Natural Heritage HikesNatural Heritage Hikes is a project of the Maine Natural Areas Program in partnership with Maine Trail FinderView the Cutler Coast - Black Point Loop Trail Natural Heritage Hike Guide.

LMF Logo

This trail passes through a property that was acquired in part with funds from the Land for Maine’s Future program. For more information about the LMF program and the places it has helped to protect, please visit the LMF webpage.

Trail Manager

Visit the Maine Bureau of Parks and Lands online for more information and a printable map or contact:

Maine Bureau of Parks and Lands, Eastern Public Lands Office
106 Hogan Road, Suite 5
Bangor, ME 04401
Phone: (207) 941-4412

Comments

slhoward44 March 31, 2017, 2:36 pm EDT

My husband and I hiked the half loop in late August 2016 and stayed overnight at tent site 5. I have heard reviews before about how you will not encounter many other hikers, and this was not at all true when we went. We arrived at the trailhead at 11am on a Thursday and according to the log, there were already 4 groups camping that night. We crossed our fingers and took the inland trail to the cutoff and were delighted to find that first site vacant. We set up a tent and not 20 minutes later, a couple came by hoping the site was empty. This was repeated 6 times over the next several hours! And that's not counting the day hikers or any that came by while we were on the beach. The last couple just set up their tent down the hill from our site, which didn't offer us much privacy, but they were quiet enough. This is a gorgeous place, the weather was perfect and we slept well. The only real warning I have other than the throngs of people passing your campsite is the mosquitos. They were absolutely vicious. We covered ourselves in 100% DEET and still suffered. Being right on the cliffs or inside your zippered tent is the only relief. The next day, we took the coastal trail back to the car and it was absolutely breathtaking. I hope to do the whole 10 miles someday, but I will make sure I'm there nice and early.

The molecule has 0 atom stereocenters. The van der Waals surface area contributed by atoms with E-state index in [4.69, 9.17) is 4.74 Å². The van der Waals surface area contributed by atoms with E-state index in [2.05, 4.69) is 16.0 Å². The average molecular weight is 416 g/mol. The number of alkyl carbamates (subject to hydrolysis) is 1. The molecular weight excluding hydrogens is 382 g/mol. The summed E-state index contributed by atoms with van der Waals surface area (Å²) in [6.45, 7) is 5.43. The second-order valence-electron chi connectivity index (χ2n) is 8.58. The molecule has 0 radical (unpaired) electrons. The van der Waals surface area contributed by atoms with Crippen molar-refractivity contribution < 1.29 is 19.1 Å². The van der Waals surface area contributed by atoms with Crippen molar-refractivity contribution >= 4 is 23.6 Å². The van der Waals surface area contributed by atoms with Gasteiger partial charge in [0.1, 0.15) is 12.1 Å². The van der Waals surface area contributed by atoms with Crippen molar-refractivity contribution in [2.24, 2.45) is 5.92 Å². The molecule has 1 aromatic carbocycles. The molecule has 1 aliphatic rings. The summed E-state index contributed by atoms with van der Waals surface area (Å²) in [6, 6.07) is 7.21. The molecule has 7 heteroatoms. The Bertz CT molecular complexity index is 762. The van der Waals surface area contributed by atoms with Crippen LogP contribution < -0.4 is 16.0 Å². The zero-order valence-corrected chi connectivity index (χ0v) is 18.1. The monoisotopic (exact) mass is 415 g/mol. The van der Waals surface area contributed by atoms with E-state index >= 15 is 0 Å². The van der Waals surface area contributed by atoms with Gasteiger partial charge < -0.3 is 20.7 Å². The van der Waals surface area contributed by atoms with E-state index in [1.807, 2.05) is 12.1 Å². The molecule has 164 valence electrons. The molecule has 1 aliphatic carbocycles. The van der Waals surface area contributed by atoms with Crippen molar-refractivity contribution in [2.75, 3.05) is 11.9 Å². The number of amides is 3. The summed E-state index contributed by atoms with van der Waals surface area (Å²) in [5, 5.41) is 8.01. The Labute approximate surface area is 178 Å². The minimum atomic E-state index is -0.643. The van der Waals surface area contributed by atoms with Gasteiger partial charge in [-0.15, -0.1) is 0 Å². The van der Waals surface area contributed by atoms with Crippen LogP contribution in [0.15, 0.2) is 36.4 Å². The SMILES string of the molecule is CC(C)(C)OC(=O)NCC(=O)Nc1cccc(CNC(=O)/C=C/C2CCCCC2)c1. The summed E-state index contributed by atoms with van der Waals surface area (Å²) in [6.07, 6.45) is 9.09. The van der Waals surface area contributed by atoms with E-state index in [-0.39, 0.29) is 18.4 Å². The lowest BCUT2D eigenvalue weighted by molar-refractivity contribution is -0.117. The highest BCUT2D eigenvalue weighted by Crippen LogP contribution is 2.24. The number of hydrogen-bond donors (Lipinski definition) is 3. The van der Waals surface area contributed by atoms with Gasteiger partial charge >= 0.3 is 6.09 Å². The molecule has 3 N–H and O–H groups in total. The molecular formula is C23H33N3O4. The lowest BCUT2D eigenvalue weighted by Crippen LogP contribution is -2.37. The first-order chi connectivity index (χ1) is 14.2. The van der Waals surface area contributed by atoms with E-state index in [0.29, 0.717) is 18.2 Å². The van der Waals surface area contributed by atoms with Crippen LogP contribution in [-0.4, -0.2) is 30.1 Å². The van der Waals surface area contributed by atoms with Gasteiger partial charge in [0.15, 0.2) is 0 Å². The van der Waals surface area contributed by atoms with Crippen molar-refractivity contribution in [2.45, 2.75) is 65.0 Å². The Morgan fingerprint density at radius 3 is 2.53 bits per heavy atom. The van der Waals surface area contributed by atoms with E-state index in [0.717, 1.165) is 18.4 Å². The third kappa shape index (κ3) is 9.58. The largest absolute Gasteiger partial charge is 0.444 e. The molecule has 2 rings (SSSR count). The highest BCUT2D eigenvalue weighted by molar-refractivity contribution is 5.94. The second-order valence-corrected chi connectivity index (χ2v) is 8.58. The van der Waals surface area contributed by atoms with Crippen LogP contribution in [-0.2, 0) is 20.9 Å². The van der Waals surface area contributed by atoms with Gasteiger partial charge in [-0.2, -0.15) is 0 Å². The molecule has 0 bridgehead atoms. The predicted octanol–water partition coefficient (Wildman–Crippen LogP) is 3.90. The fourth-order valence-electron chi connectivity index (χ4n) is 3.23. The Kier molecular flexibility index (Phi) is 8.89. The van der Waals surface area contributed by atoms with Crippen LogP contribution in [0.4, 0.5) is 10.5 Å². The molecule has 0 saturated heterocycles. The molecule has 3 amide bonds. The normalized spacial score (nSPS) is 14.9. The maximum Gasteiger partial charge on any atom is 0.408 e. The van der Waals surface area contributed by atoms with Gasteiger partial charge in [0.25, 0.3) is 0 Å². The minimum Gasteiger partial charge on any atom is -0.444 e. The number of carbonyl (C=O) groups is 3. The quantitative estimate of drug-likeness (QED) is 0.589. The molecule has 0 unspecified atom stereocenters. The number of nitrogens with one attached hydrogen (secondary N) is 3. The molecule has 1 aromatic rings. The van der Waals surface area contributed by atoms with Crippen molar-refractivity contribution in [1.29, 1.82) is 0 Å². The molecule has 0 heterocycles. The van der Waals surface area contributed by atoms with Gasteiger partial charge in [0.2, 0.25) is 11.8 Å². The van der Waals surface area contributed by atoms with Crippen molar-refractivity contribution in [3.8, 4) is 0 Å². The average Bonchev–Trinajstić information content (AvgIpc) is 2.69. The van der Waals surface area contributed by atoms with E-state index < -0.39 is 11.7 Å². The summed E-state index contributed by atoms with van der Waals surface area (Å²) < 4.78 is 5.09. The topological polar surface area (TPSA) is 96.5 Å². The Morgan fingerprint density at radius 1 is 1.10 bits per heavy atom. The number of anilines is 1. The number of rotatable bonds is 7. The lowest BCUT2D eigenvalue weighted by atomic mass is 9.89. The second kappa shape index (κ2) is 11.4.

ynotsilva September 20, 2016, 10:29 am EDT

I hiked the whole trail on 8/11/16. It was one of the best hikes in my life. Originally I planed to do the 5 mile loop, but it was a foggy morning so i decided to keep to the woods/swamp/pond and then hit the ocean at Fairy Head. The fog was still present when i got to the ocean, but it moved in and out and eventually I was able to see Grand Manan. The cliffs are incredible and the mix of salt air with the pine trees was just wonderful. I passed three primitive campsites and wished i had a tent to spend the night. Sunrise must be amazing. I plan on returning next August to camp overnight. In the end I did the 10 miles in about 7 hours